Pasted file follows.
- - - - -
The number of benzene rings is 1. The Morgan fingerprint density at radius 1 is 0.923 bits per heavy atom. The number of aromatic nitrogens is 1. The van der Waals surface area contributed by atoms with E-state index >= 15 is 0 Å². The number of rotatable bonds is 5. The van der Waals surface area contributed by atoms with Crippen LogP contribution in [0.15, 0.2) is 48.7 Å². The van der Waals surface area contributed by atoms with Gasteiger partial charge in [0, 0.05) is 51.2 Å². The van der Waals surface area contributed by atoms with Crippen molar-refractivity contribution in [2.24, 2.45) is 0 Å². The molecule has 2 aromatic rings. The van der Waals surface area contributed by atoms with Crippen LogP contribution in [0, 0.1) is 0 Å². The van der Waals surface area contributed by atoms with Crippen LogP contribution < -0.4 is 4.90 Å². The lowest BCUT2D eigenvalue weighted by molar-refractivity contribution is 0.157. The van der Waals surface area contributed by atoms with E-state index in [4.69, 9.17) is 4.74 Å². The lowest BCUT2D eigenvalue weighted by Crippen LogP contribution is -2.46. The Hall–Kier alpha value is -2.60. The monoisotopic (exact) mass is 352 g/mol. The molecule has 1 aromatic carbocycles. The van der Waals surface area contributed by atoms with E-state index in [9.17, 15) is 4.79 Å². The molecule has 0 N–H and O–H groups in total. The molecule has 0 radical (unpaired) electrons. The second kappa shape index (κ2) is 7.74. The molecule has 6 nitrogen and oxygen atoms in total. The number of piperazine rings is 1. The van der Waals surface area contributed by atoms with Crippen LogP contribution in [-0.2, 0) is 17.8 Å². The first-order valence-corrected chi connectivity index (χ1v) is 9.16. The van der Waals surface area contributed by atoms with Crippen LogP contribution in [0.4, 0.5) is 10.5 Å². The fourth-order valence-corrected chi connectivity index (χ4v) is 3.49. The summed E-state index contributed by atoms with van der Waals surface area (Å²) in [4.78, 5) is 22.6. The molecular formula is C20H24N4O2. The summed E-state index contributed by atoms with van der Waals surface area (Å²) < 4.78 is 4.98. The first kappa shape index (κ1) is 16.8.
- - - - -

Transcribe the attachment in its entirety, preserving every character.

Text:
The number of benzene rings is 1. The Morgan fingerprint density at radius 1 is 0.923 bits per heavy atom. The number of aromatic nitrogens is 1. The van der Waals surface area contributed by atoms with E-state index >= 15 is 0 Å². The number of rotatable bonds is 5. The van der Waals surface area contributed by atoms with Crippen LogP contribution in [0.15, 0.2) is 48.7 Å². The van der Waals surface area contributed by atoms with Gasteiger partial charge in [0, 0.05) is 51.2 Å². The van der Waals surface area contributed by atoms with Crippen molar-refractivity contribution in [2.24, 2.45) is 0 Å². The molecule has 2 aromatic rings. The van der Waals surface area contributed by atoms with Crippen LogP contribution in [0, 0.1) is 0 Å². The van der Waals surface area contributed by atoms with Crippen LogP contribution < -0.4 is 4.90 Å². The lowest BCUT2D eigenvalue weighted by molar-refractivity contribution is 0.157. The van der Waals surface area contributed by atoms with E-state index in [4.69, 9.17) is 4.74 Å². The lowest BCUT2D eigenvalue weighted by Crippen LogP contribution is -2.46. The Hall–Kier alpha value is -2.60. The monoisotopic (exact) mass is 352 g/mol. The molecule has 1 aromatic carbocycles. The van der Waals surface area contributed by atoms with E-state index in [9.17, 15) is 4.79 Å². The molecule has 0 N–H and O–H groups in total. The molecule has 0 radical (unpaired) electrons. The second kappa shape index (κ2) is 7.74. The molecule has 6 nitrogen and oxygen atoms in total. The number of piperazine rings is 1. The van der Waals surface area contributed by atoms with Crippen LogP contribution in [-0.2, 0) is 17.8 Å². The first-order valence-corrected chi connectivity index (χ1v) is 9.16. The van der Waals surface area contributed by atoms with Crippen LogP contribution in [0.4, 0.5) is 10.5 Å². The fourth-order valence-corrected chi connectivity index (χ4v) is 3.49. The summed E-state index contributed by atoms with van der Waals surface area (Å²) in [4.78, 5) is 22.6. The molecular formula is C20H24N4O2. The summed E-state index contributed by atoms with van der Waals surface area (Å²) < 4.78 is 4.98. The first kappa shape index (κ1) is 16.8.